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Movie Review: Dreamgirls

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Ladies and gentlemen: Dreamworks Picture Studio proudly presents one of the best musicals to hit the silver screen in the past decade. Better than Ray and better than the 2003 Academy Award winner for Best Picture (Chicago), Dreamgirls is toe-tapping explosive magic with singing so good that chills are sure to result.  

Effie White (Jennifer Hudson), Deena Jones (Beyonce Knowles), and Lorrell Robinson (Anita Noni Rose) are The Dreamettes — a trio of female singers striving to make it big in the early 1960s. When they meet Curtis Taylor Jr. (Jamie Foxx), The Dreamettes catch their break and begin singing backup for the legendary James “Thunder” Early (Eddie Murphy). However, once The Dreams (as they are now known) spin off on their own, their options seem limitless. With Effie’s brother C.C. (Keith Robinson) as their songwriter and Curtis as their manager, it is Deena who leads The Dreams in voice and to success — not Effie.

From the time her face appears on screen, it is obvious that Hudson is the star. What is also clear is the striking beauty and sexiness of Beyonce. Sadly, her acting and singing don't stand out on par with Hudson’s, but her hair, eyes, lips, and figure make her a focal point. To round out the three, you will most likely find yourself thinking, “Who is that other girl?” That other girl is Tony Award-winning Broadway star, Anika Noni Rose. Even with her six-inch heels to keep her level with Beyonce and Hudson, Anika merely supports and nothing else.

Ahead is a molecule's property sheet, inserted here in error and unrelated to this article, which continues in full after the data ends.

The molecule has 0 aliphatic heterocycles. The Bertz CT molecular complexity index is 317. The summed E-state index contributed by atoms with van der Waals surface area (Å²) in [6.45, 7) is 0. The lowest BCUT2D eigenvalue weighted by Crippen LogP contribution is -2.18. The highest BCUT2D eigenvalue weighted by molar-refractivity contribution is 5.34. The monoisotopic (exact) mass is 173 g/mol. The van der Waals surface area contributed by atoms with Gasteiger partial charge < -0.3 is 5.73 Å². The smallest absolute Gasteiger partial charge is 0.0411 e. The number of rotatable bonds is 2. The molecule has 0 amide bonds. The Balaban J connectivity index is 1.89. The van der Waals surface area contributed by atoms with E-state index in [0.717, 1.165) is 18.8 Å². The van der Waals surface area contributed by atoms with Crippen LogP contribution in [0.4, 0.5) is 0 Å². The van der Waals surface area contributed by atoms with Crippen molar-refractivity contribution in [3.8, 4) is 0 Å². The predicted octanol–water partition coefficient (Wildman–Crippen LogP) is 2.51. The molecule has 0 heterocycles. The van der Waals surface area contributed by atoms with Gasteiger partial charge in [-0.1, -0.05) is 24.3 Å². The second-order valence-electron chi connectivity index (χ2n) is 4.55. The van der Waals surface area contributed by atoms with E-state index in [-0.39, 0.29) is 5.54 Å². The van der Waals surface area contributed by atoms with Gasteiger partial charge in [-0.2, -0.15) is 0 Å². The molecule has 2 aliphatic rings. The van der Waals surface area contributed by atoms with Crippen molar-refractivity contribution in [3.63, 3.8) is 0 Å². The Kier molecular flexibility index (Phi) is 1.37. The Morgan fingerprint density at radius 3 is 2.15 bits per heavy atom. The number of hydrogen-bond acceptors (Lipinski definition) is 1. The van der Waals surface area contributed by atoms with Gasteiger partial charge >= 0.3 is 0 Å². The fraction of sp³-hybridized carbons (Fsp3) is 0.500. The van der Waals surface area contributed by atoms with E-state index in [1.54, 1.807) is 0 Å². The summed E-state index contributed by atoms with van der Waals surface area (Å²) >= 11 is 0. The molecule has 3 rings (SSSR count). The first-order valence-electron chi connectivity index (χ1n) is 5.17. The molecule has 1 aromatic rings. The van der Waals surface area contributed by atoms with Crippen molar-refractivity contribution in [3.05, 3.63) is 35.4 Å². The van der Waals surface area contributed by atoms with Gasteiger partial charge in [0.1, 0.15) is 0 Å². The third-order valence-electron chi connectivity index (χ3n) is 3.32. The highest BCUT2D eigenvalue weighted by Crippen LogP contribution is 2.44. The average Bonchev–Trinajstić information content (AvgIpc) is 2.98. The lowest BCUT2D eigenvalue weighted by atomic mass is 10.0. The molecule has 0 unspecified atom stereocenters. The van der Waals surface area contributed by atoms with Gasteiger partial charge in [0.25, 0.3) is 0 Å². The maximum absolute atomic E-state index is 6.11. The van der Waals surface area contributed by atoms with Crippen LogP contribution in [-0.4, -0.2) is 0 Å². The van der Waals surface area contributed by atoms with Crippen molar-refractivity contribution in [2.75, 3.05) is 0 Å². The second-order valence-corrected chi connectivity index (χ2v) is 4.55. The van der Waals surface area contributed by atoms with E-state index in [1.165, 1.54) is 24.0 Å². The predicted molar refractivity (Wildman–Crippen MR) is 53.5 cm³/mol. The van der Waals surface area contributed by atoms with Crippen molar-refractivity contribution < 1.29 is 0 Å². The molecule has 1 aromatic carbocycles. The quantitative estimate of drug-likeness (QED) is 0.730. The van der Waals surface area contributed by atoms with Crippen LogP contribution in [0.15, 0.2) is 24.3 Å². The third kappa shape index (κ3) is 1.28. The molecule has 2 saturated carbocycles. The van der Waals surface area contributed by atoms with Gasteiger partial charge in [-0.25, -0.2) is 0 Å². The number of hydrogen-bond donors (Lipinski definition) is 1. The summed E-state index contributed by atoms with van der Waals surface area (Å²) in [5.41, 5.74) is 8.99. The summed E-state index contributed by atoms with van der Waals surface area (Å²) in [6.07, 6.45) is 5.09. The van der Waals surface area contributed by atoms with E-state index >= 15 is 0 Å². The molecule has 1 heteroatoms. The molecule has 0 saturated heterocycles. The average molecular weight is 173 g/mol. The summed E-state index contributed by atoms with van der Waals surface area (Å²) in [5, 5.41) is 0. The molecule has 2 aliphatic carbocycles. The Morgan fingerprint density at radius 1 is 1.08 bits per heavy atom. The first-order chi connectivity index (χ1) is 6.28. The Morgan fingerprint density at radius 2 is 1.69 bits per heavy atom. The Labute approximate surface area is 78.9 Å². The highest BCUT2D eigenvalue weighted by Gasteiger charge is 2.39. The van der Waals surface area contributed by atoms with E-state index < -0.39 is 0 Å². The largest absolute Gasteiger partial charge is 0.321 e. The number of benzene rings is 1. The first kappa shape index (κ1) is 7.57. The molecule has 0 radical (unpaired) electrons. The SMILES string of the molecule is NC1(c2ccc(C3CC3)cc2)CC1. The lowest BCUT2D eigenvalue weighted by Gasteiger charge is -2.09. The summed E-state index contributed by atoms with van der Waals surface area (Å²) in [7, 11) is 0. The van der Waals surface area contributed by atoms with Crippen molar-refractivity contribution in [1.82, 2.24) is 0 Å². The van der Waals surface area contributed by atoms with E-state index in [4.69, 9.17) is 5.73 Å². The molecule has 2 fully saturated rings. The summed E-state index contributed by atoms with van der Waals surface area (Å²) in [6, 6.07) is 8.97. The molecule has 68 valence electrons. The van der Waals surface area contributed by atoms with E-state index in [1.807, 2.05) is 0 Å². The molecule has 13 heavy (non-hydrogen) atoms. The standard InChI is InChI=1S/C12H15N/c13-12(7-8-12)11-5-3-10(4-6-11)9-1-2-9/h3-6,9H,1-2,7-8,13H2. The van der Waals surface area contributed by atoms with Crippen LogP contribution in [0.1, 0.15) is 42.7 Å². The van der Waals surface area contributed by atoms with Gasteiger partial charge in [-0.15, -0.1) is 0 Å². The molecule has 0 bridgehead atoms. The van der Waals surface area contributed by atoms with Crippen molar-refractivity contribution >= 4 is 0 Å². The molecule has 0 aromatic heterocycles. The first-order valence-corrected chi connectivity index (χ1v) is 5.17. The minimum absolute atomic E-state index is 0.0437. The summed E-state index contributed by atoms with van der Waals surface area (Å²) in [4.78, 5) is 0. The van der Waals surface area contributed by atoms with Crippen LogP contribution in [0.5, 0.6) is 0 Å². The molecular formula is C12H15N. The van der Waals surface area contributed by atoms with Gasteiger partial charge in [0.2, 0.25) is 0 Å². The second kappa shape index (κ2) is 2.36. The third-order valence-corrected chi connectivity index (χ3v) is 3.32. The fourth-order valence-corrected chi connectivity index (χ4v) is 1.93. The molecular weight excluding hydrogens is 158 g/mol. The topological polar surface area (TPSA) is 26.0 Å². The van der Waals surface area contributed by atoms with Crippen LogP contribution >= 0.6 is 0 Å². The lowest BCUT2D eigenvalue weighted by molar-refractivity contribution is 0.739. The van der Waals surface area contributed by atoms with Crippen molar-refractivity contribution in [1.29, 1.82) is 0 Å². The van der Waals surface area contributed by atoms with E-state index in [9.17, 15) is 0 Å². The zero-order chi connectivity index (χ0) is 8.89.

Some cameos that place the cherry on top of the superb sundae include Jaleel White, John Lithgow, and John Krasinski (Jim from The Office). While the former Urkel is featured as the talent booker early on, Lithgow and Krasinski play a director and screenwriter respectively. They may be bit parts, but seeing their familiar faces alongside the leads enhances the experience.

Considering the film is centered on the rise of the newly-formed set of singers, Dreamgirls is able to transcend the typical feel of your average musical (where the actors suddenly and awkwardly burst into song) with a few minor exceptions. For example, the initial singing of “Family” and the line, “'cause this time Effie White is gonna win,” both feel a little forced. Even so, the elements of reprise work well with the thievery of songs in the music industry; yet, none of the songs are that memorable, excluding “And I Am Telling You I’m Not Going.”

Despite the average person’s attention span being limited, Dreamgirls succeeds at holding the viewer's attention for its two-hour-plus running time. What makes the production so special are the acting, character development, and spectacle. Despite some labeling Dreamgirls one never-ending production number, the musical is a balanced (not bumpy) ride of voice and emotion. Truly, the motion picture can be summed up in Effie’s daughter’s name — Magic.

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